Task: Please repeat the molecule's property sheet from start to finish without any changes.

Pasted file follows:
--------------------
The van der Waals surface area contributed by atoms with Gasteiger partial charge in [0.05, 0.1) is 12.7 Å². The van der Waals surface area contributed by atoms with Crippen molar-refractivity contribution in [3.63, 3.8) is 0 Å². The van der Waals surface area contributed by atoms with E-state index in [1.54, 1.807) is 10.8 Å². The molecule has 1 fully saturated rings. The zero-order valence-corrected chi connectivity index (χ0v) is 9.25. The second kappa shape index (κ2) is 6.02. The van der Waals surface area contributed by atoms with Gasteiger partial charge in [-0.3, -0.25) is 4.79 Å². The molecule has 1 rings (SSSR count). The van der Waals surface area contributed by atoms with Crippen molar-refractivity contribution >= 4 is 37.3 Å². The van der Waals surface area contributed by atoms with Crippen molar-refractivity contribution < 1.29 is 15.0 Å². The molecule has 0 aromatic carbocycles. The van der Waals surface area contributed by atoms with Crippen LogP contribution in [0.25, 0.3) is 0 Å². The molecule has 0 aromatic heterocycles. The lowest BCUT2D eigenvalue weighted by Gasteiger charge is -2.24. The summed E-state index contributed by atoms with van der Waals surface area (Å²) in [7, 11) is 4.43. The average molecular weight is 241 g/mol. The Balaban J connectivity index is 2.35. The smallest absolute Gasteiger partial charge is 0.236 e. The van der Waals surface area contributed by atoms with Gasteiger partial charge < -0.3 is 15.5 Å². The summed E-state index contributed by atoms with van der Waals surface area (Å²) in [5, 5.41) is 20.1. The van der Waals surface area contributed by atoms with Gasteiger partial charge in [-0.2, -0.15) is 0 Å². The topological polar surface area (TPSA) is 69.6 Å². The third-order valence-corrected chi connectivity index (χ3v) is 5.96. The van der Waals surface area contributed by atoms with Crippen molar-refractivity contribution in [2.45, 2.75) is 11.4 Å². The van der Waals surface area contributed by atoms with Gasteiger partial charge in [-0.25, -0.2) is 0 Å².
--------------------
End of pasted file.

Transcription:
The van der Waals surface area contributed by atoms with Gasteiger partial charge in [0.05, 0.1) is 12.7 Å². The van der Waals surface area contributed by atoms with Crippen molar-refractivity contribution in [3.63, 3.8) is 0 Å². The van der Waals surface area contributed by atoms with E-state index in [1.54, 1.807) is 10.8 Å². The molecule has 1 fully saturated rings. The zero-order valence-corrected chi connectivity index (χ0v) is 9.25. The second kappa shape index (κ2) is 6.02. The van der Waals surface area contributed by atoms with Gasteiger partial charge in [-0.3, -0.25) is 4.79 Å². The molecule has 1 rings (SSSR count). The van der Waals surface area contributed by atoms with Crippen molar-refractivity contribution >= 4 is 37.3 Å². The van der Waals surface area contributed by atoms with Crippen molar-refractivity contribution < 1.29 is 15.0 Å². The molecule has 0 aromatic carbocycles. The van der Waals surface area contributed by atoms with Crippen LogP contribution in [0.25, 0.3) is 0 Å². The molecule has 0 aromatic heterocycles. The lowest BCUT2D eigenvalue weighted by Gasteiger charge is -2.24. The summed E-state index contributed by atoms with van der Waals surface area (Å²) in [7, 11) is 4.43. The average molecular weight is 241 g/mol. The Balaban J connectivity index is 2.35. The smallest absolute Gasteiger partial charge is 0.236 e. The van der Waals surface area contributed by atoms with Gasteiger partial charge < -0.3 is 15.5 Å². The summed E-state index contributed by atoms with van der Waals surface area (Å²) in [5, 5.41) is 20.1. The van der Waals surface area contributed by atoms with Gasteiger partial charge in [-0.2, -0.15) is 0 Å². The topological polar surface area (TPSA) is 69.6 Å². The third-order valence-corrected chi connectivity index (χ3v) is 5.96. The van der Waals surface area contributed by atoms with Crippen molar-refractivity contribution in [2.45, 2.75) is 11.4 Å². The van der Waals surface area contributed by atoms with Gasteiger partial charge in [-0.25, -0.2) is 0 Å².